I am a very competitive person, but not very athletic, which might actually be a good thing. If I were good at sports I might not have any friends because I would constantly working on beating them. There are a few things I can do and one is croquet. Perhaps it is because I really like the outfits. If more sports encouraged large floppy hats I might have tried a little harder at them.
Today we are off to celebrate our dear friend’s Mick and Hannah’s 20th anniversary with a friendly game of croquet. Not many steps are spent on your average game so I am going to have to circle my opponents at all times to make the game exercise friendly. I think it might also make them nervous so thus my competitive side comes out.
The only problem I see in this event is that it is going to eat into my needlepoint championship, which ends on Wednesday at 4:30 exactly. I have been in a yearlong battle with a few other competitive stitchers and I bet that none of them are spending the last precious days playing croquet. Now I just have to figure out how to wear a big hat, circle the wickets, stitch and hit my ball to the stick all at the same time. I’ll post a photo on Face book if I am able to succeed. Until then, I’m off to the green.
Today at the farmers market there were these beautiful tiny purple and white eggplant. Not having any idea what I was going to do with them I scooped up two pints and brought them home along with six kinds of tomatoes, corn and lots of other end of summer yummies.
I have been eating a lot of tomato and mozzarella or tomato and goat cheese salads so I wanted to prepare the eggplant in a flavor profile other than Mediterranean. SO what could be better than something with fish sauce? Since I was hungry I also wanted to make something fast. Turned out to be both easy and delicious all the while remaining healthy. Win, win, win.
20-baby eggplant – halved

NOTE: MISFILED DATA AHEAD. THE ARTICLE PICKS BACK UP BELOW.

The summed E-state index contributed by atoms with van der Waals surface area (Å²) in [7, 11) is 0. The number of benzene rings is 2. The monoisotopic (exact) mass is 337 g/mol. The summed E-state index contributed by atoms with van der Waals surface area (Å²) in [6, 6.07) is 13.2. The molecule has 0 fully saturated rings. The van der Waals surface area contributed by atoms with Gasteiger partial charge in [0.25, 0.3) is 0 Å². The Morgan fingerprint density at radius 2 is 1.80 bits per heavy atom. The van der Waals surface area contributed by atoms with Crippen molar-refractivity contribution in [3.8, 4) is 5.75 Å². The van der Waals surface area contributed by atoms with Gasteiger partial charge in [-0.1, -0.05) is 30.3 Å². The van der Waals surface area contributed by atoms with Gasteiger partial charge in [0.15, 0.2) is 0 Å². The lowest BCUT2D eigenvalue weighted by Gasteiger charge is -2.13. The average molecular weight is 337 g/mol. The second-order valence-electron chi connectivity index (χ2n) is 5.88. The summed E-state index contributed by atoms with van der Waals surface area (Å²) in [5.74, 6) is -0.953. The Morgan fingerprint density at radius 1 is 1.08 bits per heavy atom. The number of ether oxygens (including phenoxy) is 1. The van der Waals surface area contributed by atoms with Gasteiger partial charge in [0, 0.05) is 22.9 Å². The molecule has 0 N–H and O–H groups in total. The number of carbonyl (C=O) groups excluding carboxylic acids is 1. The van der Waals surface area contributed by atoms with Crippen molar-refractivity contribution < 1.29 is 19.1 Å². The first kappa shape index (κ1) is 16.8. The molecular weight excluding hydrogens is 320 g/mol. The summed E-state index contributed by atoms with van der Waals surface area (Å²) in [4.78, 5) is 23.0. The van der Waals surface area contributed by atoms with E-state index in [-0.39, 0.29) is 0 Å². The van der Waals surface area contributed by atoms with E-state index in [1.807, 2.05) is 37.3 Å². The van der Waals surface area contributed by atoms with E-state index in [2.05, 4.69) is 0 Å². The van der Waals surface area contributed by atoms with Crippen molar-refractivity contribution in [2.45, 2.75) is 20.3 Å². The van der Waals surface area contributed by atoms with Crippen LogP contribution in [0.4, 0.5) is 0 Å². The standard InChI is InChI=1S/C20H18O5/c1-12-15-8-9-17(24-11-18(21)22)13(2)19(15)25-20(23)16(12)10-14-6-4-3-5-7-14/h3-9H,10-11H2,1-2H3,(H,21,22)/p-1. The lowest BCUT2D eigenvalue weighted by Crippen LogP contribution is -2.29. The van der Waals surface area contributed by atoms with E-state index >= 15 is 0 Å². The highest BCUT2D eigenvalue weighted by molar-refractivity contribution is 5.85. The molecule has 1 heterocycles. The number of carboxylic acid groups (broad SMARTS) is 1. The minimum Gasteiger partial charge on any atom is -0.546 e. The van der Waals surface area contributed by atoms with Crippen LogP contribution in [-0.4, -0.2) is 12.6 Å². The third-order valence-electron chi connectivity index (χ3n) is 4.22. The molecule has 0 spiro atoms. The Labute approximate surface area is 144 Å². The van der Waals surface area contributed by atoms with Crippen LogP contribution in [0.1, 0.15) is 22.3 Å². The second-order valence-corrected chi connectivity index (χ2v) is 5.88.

1 T. olive oil
20 cherry tomatoes- halved
20-mint leaves- chopped
20 basil leaves- chopped
Juice of two limes
2 Tb. Fish sauce
3 splenda packets
3 dried red chilies – or you can use a ¼ teaspoon of red pepper flakes
2 cloves of garlic
1 T. olive oil
2 T. fresh ginger-grated
1 T. soy sauce
Heat a non-stick fry pan up to medium high heat and add olive oil and the eggplant. Sautee until golden brown and soft, stirring often. This will take about three minutes.
In a blender or using a stick blender mix all the ingredients for the dressing and whirl until the garlic and the chilies are finely minced.
Mix everything together in a bowl and let sit for a few minutes sot he flavors can marry. Can be served at any temperature, but will be even better then next day..
Yesterday I was driving home from downtown Durham early in the morning and I noticed a biscuit war between Biscuitville and Hardees had broken out. The little moveable black letter sign outside Biscuitville read, “Best biscuits in town” and not 200 feet down the road the little moveable black letter sign at Hardees read “Fried Bologna & Velveeta Biscuits.”
I got to thinking that assisted suicide is illegal here in this state, yet slow, long drawn out killing by biscuits is apparently legal. Now Biscuitville could change their sign to read, “You can eat more of our biscuits in a lifetime than the other guys,” followed by tiny mice type reading, “As long as you eat a plain biscuit.” And Hardees could change their sign to, “Fried Bologna & Velveeta biscuits, perfect for your mother-in-law.” Tiny mice type, “Who you are tired of having live with you.” Those might be more honest ads. Or if you really wanted to demand total honesty, “We are going to love you to death with our biscuits.”
I feel like Hardees has thrown in the towel as far as ever wanting to have customers who live past the age of forty-five. How much bad can you put on one breakfast sandwich when you are frying an already fat-full piece of bologna and then adding the “cheese product” known as Velveeta that is only made out of oil and does not require refrigeration? I was not even talking about the butter/lard and who knows what else biscuit full of salt.